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African Natural History

On-line version ISSN 2305-7963
Print version ISSN 1816-8396

Afr. nat. history (Online) vol.5  Cape Town Jan. 2009


A new Cretaceous lungfish (Dipnoi: Ceratodontidae) from the Rukwa Rift Basin, Tanzania



Michael D. GottfriedI; Nancy J. StevensII; Eric M. RobertsIII; Patrick M. O'ConnorIV; Remigius ChamiV

IGeological Sciences and Museum, Michigan State University, East Lansing, Michigan 48824, U.S.A. E-mail:
IIDepartment of Biomedical Sciences, Ohio University, Athens, Ohio 45701, U.S.A. E-mail:
IIIDepartment of Physical Sciences, Southern Utah University, Cedar City, Utah 84720, U.S.A. E-mail:
IVDepartment of Biomedical Sciences, Ohio University, Athens, Ohio 45701, U.S.A. E-mail:
VTanzania Division of Antiquities, Box 2280, Dar es Salaam, Tanzania




'Ceratodontid' lungfishes have a wide Gondwanan distribution during the Mesozoic, and are well-known from a variety of Cretaceous sites in northern and western Africa. Despite this relatively broad occurrence, significant gaps remain in our knowledge of Mesozoic African lungfish palaeodiversity and palaeogeography, particularly from subequatorial Africa. Ongoing field research in the Cretaceous Galula Formation (Red Sandstone Group), which outcrops in the Rukwa Rift Basin (a segment of the greater East Africa Rift System) of southwestern Tanzania, has led to the discovery of a diverse vertebrate fauna, including a well-preserved lungfish toothplate. This specimen is described here as a new taxon, Lupaceratodus useviaensis gen. et sp. nov., on the basis of its unique combination of morphological features relative to other 'ceratodontids.' L. useviaensis represents the first Cretaceous record of a 'ceratodontid' lungfish from Tanzania, and more broadly from the southwestern portion of the East African Rift System. The new Tanzanian form adds further diversity and anew datum to the evolutionary history of lungfishes in Africa, and it suggests possible regional differentiation between the Cretaceous fishes of East Africa and the better-known fish faunas of the period from northern and western Africa, perhaps related to the Cretaceous establishment of the Trans-Sahara Seaway.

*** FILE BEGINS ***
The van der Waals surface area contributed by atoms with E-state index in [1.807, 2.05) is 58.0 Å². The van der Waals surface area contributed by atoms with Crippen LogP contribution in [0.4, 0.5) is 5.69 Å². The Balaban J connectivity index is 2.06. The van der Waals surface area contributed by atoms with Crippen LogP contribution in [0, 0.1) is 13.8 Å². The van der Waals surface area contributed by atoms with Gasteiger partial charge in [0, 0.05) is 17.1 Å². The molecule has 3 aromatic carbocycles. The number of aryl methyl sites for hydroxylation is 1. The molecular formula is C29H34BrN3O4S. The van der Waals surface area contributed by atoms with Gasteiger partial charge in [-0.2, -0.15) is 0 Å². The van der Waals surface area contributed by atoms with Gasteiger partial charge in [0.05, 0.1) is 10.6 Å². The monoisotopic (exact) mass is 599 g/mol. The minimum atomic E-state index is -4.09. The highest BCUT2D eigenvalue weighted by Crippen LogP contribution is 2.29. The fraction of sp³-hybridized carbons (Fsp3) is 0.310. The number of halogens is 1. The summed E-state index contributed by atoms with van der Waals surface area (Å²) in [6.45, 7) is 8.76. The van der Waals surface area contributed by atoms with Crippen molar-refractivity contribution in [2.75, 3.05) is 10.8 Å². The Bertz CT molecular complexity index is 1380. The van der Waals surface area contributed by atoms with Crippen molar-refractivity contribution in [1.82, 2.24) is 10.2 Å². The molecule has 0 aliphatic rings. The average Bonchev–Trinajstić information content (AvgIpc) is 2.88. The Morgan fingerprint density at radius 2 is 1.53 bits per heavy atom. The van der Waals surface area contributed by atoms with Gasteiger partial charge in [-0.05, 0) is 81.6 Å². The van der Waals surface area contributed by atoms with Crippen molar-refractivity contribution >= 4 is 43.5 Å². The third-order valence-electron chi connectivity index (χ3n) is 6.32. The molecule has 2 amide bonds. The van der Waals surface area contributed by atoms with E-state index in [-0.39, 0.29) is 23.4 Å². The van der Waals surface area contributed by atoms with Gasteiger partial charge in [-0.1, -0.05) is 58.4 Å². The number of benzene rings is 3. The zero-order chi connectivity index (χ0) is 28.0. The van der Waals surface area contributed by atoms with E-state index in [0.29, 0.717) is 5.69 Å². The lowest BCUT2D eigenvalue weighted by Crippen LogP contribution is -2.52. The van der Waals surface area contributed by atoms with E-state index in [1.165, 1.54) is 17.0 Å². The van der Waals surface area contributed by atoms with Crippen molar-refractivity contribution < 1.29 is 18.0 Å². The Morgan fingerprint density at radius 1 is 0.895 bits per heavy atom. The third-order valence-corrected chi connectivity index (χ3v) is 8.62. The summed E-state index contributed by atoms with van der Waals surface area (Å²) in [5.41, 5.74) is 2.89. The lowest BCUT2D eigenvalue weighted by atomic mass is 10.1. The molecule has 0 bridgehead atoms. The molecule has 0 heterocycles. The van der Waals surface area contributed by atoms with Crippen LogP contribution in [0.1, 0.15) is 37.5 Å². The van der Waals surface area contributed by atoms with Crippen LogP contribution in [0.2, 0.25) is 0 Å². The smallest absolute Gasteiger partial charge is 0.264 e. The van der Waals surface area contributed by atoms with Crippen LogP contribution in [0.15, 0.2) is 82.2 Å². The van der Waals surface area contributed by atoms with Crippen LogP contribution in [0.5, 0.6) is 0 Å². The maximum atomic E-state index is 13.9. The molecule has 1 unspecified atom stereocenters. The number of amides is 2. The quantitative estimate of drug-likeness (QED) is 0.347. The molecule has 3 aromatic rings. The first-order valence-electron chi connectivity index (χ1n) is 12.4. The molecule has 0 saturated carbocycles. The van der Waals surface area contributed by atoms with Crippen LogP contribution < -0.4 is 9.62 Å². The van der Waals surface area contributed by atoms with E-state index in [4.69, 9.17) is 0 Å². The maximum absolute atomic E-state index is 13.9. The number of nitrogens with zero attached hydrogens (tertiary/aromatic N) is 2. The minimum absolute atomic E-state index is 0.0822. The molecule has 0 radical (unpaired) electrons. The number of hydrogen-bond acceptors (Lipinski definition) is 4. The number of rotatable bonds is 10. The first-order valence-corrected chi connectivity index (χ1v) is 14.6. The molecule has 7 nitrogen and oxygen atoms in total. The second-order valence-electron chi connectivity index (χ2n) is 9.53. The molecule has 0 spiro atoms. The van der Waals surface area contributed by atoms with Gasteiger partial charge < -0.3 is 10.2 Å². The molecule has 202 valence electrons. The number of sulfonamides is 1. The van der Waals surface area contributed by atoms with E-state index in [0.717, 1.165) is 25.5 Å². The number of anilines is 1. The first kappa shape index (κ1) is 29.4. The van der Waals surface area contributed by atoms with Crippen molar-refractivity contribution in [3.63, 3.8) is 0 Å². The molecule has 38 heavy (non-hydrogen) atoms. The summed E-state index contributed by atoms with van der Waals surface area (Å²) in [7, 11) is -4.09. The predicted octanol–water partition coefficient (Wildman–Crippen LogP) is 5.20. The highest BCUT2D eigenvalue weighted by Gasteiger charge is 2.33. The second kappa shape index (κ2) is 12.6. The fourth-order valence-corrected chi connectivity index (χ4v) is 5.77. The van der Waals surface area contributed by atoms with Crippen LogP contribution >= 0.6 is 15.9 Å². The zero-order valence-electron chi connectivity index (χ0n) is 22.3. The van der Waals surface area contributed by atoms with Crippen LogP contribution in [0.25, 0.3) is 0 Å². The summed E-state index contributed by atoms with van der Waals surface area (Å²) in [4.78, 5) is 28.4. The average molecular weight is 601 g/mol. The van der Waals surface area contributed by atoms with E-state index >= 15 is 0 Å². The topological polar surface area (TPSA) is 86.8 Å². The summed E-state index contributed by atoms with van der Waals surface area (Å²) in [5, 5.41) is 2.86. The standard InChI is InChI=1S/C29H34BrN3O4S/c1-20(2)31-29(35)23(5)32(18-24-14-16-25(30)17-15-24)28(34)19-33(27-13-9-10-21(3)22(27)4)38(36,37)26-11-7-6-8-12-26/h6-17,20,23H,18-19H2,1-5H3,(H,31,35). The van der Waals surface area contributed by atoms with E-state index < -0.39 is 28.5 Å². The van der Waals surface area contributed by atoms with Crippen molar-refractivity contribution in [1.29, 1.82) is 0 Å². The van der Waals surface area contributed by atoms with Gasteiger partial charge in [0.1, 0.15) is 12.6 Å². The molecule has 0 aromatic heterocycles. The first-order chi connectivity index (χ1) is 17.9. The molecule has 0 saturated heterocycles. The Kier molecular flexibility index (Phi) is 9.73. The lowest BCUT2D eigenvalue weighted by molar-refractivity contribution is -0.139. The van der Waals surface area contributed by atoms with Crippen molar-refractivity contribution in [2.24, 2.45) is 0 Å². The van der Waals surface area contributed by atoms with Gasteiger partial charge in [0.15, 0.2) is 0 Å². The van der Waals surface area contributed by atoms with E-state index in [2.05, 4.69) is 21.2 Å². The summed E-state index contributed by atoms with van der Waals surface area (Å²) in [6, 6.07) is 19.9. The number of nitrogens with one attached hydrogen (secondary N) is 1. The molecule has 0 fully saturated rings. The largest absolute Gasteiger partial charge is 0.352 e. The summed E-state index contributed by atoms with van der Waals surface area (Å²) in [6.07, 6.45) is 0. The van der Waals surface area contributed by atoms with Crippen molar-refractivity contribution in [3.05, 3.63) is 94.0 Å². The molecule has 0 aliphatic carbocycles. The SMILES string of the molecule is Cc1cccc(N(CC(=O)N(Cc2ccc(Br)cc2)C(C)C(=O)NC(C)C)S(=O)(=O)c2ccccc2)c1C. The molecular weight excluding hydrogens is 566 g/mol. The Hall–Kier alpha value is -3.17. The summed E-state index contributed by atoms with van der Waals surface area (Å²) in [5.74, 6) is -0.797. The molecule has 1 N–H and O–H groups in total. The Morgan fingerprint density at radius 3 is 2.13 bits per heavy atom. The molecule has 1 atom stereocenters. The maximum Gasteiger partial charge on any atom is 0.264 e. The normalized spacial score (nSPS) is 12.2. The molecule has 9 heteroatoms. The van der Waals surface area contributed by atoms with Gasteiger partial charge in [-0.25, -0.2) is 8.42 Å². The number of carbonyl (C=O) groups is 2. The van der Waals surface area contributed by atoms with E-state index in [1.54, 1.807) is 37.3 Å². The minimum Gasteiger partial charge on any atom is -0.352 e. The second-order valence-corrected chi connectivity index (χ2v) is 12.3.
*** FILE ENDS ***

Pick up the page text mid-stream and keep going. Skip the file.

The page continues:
Keywords: Lupaceratodus, lungfish, Ceratodontidae, Cretaceous, Rukwa Rift Basin, Tanzania.


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We thank our collaborators in the Department of Geology at the University of Dar es Salaam, particularly E. Mbede, S. Ngasala, and our late friend and colleague S. Kapilima; the Tanzanian Division of Antiquities (especially D. Kamamba and C. Msuya); and the Tanzania Commission for Science and Technology. We also thank E. Johansen for logistical assistance, and C.S. Churcher for helpful comments. The paper was improved by comments from B. Grandstaff, L. Cavin, and A. Cione. Z. Johanson and M. Richter at the Natural History Museum (London) provided access to the NHM collections to examine lungfish material. Finally, we thank the following funding sources: the National Science Foundation (EAR-0617561) of the U.S.A., National Geographic Society Committee for Research and Exploration, the Office of the Vice President for Research and Graduate Studies at Michigan State University, and the Ohio University Office ofResearch and Sponsored Programs and College of Osteopathic Medicine.



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Received 27 July 2009
Accepted 14 September 2009

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